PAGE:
Sartori Pinot Grigio 2003
To Juliet’s question “What’s in a name?” the Sartori family would answer “Everything!” For over a century, Sartori, a leading name in fine wines from northeast Italy’s Veneto region, has stood for traditional values elevated by innovation, a dedication to quality and — above all — a boundless passion for quality winemaking.
The family took its first step in 1898, when Pietro Sartori bought Villa Maria, a vineyard with a small cellar attached, in the heart of the Veneto region’s Valpolicella district, to assure a source of high quality wine for his hotel. This marked the advent of Sartori di Verona. A few years later, Pietro’s son, Regolo, built the winery into the family’s core business, and by the 1950s Regolo’s two sons expanded the winery and brought these wines to international recognition, exporting them around the world.
Today, Andrea Sartori, Pietro’s great-grandson, is at the helm. Like his forefathers, he has taken steps to broaden the reputation of Sartori di Verona and to guarantee the quality behind it.
In 2002, the company joined with Cantina Colognola, giving the family rare guaranteed access to more than 6,200 acres of high-quality grapes in the Soave and Valpolicella zones, where few wine houses control their own vineyards.
In 2003, Sartori hired the renowned Franco Bernabei as consulting winemaker. His work with the winery marks a return to Bernabei’s roots: although he has lived in Tuscany for over 25 years, he is, in fact, a native son of the Veneto.
Most recently, in 2006, Sartori introduced a new premium collection of Veneto wines crafted by Bernabei at its new winery, I Saltari, in the Mezzane Valley, east of Verona. The winery is named after the mercenary vineyard guardians, known in native dialect as Saltari, hired by vineyard owners from the 16th through the 18th centuries to protect their grapes from thieves and bandits. With legal authority to shoot grape thieves on sight, the Saltari were ready defenders of the vineyards. The choice of the name reflects the winery’s own dedication to defending tradition and expressing these vineyards’ unique terroir.
A constant theme over the last century has been the Sartori family’s bond with their land: it is a heritage that has evolved and is reflected in their new interpretations of the great classical Veronese wines, as well as in their innovative expressions of traditional varietals.
The source of some of Italy’s best and most distinctive white wines, Friuli-Venezia Giulia is where Italian, Germanic and Slavic cultures converge. The styles of wines produced in this region of Italy's far north-east reflect this merging of cultures. Often shortened to just “Friuli,” the area is divided into many distinct subzones, including Friuli Grave, Colli Orientali del Friuli, Collio Goriziano and Carso. The flat valley of Friuli Grave is responsible for a large proportion of the region’s wine production, particularly the approachable Pinot grigio and the popular Prosecco. The best vineyard locations are often on hillsides, as in Colli Orientali del Friuli or Collio. In general, Friuli boasts an ideal climate for viticulture, with warm sunny days and chilly nights, which allow grapes to ripen slowly and evenly.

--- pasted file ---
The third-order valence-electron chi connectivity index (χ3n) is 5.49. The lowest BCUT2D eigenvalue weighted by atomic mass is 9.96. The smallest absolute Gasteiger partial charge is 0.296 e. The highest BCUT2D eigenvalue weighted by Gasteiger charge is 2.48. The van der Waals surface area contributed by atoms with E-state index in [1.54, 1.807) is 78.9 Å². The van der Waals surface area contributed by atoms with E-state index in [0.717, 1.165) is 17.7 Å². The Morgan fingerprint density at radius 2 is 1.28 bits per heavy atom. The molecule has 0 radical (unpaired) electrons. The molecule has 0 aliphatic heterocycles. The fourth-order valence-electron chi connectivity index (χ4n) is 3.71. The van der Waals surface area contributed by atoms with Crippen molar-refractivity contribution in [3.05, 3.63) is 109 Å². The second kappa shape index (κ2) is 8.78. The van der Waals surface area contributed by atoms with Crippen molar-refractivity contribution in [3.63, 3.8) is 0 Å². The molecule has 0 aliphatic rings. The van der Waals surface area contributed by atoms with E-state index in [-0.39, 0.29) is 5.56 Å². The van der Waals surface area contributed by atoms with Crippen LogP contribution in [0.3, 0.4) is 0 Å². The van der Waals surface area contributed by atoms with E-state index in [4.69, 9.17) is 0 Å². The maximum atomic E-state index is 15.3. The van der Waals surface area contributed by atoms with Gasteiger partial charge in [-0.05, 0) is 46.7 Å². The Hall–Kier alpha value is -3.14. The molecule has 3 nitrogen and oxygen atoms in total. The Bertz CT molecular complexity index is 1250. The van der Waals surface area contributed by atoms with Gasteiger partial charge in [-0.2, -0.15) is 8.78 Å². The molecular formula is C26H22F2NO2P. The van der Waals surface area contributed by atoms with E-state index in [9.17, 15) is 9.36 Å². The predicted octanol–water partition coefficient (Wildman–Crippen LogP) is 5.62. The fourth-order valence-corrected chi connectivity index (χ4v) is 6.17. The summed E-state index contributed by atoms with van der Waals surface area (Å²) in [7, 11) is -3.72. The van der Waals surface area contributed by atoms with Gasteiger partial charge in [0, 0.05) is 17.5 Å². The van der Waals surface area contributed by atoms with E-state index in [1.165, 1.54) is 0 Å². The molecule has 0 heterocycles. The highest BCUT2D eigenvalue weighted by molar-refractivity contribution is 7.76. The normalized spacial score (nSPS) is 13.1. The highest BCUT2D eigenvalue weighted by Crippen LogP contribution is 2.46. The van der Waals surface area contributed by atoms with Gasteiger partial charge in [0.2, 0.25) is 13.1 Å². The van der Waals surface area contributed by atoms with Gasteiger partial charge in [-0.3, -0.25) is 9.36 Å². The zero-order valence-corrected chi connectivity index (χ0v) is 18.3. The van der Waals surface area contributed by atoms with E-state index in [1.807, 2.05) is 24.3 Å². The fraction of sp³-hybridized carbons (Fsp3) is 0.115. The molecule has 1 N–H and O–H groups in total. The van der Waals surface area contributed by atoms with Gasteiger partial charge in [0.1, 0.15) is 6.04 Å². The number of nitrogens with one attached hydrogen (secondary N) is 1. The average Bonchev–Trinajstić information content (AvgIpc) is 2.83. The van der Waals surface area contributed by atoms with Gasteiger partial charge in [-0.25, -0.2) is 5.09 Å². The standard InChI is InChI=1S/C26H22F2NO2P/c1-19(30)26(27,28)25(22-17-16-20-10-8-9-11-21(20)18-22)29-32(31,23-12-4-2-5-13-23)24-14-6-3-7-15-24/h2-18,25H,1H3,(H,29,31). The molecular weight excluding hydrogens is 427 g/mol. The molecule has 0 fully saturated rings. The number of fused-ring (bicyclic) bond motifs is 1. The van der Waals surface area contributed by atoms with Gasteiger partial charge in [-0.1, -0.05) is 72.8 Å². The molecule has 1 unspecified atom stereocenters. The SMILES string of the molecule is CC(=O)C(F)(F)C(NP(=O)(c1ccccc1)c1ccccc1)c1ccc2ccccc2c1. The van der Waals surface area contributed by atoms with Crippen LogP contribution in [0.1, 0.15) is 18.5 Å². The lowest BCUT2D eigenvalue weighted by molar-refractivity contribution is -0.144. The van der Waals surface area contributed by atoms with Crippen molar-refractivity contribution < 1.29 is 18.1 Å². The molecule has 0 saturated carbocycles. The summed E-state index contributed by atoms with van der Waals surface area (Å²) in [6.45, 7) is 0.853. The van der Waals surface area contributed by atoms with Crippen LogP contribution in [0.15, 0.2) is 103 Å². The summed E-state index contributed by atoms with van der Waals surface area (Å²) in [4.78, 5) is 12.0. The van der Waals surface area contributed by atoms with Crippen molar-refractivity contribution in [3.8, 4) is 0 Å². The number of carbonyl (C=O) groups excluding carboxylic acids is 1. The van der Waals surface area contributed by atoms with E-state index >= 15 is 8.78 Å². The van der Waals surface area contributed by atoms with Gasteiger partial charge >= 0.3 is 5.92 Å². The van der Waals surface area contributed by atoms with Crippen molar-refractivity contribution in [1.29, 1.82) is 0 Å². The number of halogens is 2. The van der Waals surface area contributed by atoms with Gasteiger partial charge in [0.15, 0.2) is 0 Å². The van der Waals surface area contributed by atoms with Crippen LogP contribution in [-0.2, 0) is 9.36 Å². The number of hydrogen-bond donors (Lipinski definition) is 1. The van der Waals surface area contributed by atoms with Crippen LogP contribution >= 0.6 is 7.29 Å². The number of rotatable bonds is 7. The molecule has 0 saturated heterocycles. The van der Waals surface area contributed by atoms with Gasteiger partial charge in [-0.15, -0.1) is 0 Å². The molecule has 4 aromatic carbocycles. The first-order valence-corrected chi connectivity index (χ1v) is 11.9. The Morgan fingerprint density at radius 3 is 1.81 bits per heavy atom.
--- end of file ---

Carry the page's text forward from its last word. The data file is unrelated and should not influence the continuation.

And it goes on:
In Colli Orientali, the specialty is crisp, flavorful white wine made from indigenous varieities like Friulano (formerly known as Tocai Friulano), Ribolla gialla and Malvasia Istriana.
Red wines, though far less common here, can be quite good, especially when made from the deeply colored, rustic Refosco variety. In Collio Goriziano, which abutts Slovenia, many of the same varieties are planted. International varieties like Merlot, Cabernet Sauvignon, and Cabernet Franc are also common, but they tend to be Loire-like in style with herbaceous character and mellow tannins. Carso’s star grape is the red Teranno, notable for being rich in iron content and historically consumed for health purposes. It has an earthy, meaty profile and is often confused with the distinct variety Refosco.
Showing a unique rosy, purplish hue upon full ripeness, this “white” variety is actually born out of a mutation of Pinot noir. The grape boasts two versions of its name, as well as two generally distinct styles. In Italy, Pinot grigio achieves most success in the mountainous regions of Trentino and Alto Adige as well as in the neighboring Friuli—all in Italy’s northeast. France's Alsace and Oregon's Willamette Valley produce some of the world's most well-regarded Pinot gris wine. California produces both styles with success.
In the Glass
Pinot Gris is naturally low in acidity but full ripeness is necessary to achieve and showcase its signature flavors and aromas of stone fruit, citrus, honeysuckle, pear and almond. Alsatian styles are aromatic (think rose and honey), richly textured and sometimes relatively higher in alcohol compared to its Italian counterparts. As Pinot Grigio in Italy, the style is often much lighter, charming and fruit driven.
The viscosity of a typical Alsatian Pinot gris allows it to fit in harmoniously with the region's rich foods like pork, charcuterie and foie gras. Pinot grigio, on the other hand, with its lean, crisp, citrusy freshness, works well as an aperitif wine or with seafood and subtle chicken dishes.
Given the color of its berries and aromatic and characterful potential if cared for as it is allowed to fully ripen, the Pinot grigio variety is actually one that is commonly used to make "orange wines." An orange wine is a white wine made in the red wine method, i.e. with fermentation on its skins. This process leads to a wine with more ephemeral aromas, complexity on the palate and a pleasant, light orange hue.